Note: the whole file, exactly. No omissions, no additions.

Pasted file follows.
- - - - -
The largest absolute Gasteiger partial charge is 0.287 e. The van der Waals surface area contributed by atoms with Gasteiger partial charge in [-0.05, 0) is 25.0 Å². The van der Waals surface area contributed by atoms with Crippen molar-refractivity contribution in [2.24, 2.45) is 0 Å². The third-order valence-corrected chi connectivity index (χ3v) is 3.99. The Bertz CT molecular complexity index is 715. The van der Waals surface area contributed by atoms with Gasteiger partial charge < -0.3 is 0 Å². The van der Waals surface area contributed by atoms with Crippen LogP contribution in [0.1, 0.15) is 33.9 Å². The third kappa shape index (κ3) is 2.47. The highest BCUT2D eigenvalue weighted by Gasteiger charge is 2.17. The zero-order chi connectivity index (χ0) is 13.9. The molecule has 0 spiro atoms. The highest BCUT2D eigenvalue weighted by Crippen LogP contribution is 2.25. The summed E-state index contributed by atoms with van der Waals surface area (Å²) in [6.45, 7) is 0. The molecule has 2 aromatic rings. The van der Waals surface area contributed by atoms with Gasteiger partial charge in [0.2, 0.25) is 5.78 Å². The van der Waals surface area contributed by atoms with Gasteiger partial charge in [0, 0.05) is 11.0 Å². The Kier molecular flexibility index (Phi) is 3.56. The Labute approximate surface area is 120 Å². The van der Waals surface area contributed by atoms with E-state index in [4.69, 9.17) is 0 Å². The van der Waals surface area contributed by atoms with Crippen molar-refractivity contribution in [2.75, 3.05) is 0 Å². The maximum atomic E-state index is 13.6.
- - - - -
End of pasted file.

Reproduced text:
The largest absolute Gasteiger partial charge is 0.287 e. The van der Waals surface area contributed by atoms with Gasteiger partial charge in [-0.05, 0) is 25.0 Å². The van der Waals surface area contributed by atoms with Crippen molar-refractivity contribution in [2.24, 2.45) is 0 Å². The third-order valence-corrected chi connectivity index (χ3v) is 3.99. The Bertz CT molecular complexity index is 715. The van der Waals surface area contributed by atoms with Gasteiger partial charge < -0.3 is 0 Å². The van der Waals surface area contributed by atoms with Crippen LogP contribution in [0.1, 0.15) is 33.9 Å². The third kappa shape index (κ3) is 2.47. The highest BCUT2D eigenvalue weighted by Gasteiger charge is 2.17. The zero-order chi connectivity index (χ0) is 13.9. The molecule has 0 spiro atoms. The highest BCUT2D eigenvalue weighted by Crippen LogP contribution is 2.25. The summed E-state index contributed by atoms with van der Waals surface area (Å²) in [6.45, 7) is 0. The molecule has 2 aromatic rings. The van der Waals surface area contributed by atoms with Gasteiger partial charge in [0.2, 0.25) is 5.78 Å². The van der Waals surface area contributed by atoms with Gasteiger partial charge in [0, 0.05) is 11.0 Å². The Kier molecular flexibility index (Phi) is 3.56. The Labute approximate surface area is 120 Å². The van der Waals surface area contributed by atoms with E-state index in [4.69, 9.17) is 0 Å². The van der Waals surface area contributed by atoms with Crippen molar-refractivity contribution in [2.75, 3.05) is 0 Å². The maximum atomic E-state index is 13.6.